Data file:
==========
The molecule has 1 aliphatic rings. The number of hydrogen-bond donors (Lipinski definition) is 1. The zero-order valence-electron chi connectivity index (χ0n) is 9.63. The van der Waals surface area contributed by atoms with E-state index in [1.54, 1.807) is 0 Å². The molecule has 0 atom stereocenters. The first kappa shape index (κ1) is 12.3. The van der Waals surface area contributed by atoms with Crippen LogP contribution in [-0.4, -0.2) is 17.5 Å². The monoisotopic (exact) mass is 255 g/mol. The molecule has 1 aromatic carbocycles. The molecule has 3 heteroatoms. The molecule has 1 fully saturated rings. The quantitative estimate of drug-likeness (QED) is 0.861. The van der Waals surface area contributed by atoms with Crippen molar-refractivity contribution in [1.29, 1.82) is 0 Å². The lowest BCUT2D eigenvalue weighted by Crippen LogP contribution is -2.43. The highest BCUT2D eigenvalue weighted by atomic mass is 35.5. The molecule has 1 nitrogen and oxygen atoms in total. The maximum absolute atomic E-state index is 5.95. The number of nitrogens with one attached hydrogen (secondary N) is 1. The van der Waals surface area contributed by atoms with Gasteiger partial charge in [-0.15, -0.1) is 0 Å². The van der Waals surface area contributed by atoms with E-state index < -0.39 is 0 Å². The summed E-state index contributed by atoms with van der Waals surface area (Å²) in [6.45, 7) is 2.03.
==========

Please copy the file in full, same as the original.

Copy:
The molecule has 1 aliphatic rings. The number of hydrogen-bond donors (Lipinski definition) is 1. The zero-order valence-electron chi connectivity index (χ0n) is 9.63. The van der Waals surface area contributed by atoms with E-state index in [1.54, 1.807) is 0 Å². The molecule has 0 atom stereocenters. The first kappa shape index (κ1) is 12.3. The van der Waals surface area contributed by atoms with Crippen LogP contribution in [-0.4, -0.2) is 17.5 Å². The monoisotopic (exact) mass is 255 g/mol. The molecule has 1 aromatic carbocycles. The molecule has 3 heteroatoms. The molecule has 1 fully saturated rings. The quantitative estimate of drug-likeness (QED) is 0.861. The van der Waals surface area contributed by atoms with Crippen molar-refractivity contribution in [1.29, 1.82) is 0 Å². The lowest BCUT2D eigenvalue weighted by Crippen LogP contribution is -2.43. The highest BCUT2D eigenvalue weighted by atomic mass is 35.5. The molecule has 1 nitrogen and oxygen atoms in total. The maximum absolute atomic E-state index is 5.95. The number of nitrogens with one attached hydrogen (secondary N) is 1. The van der Waals surface area contributed by atoms with Gasteiger partial charge in [-0.15, -0.1) is 0 Å². The van der Waals surface area contributed by atoms with E-state index < -0.39 is 0 Å². The summed E-state index contributed by atoms with van der Waals surface area (Å²) in [6.45, 7) is 2.03.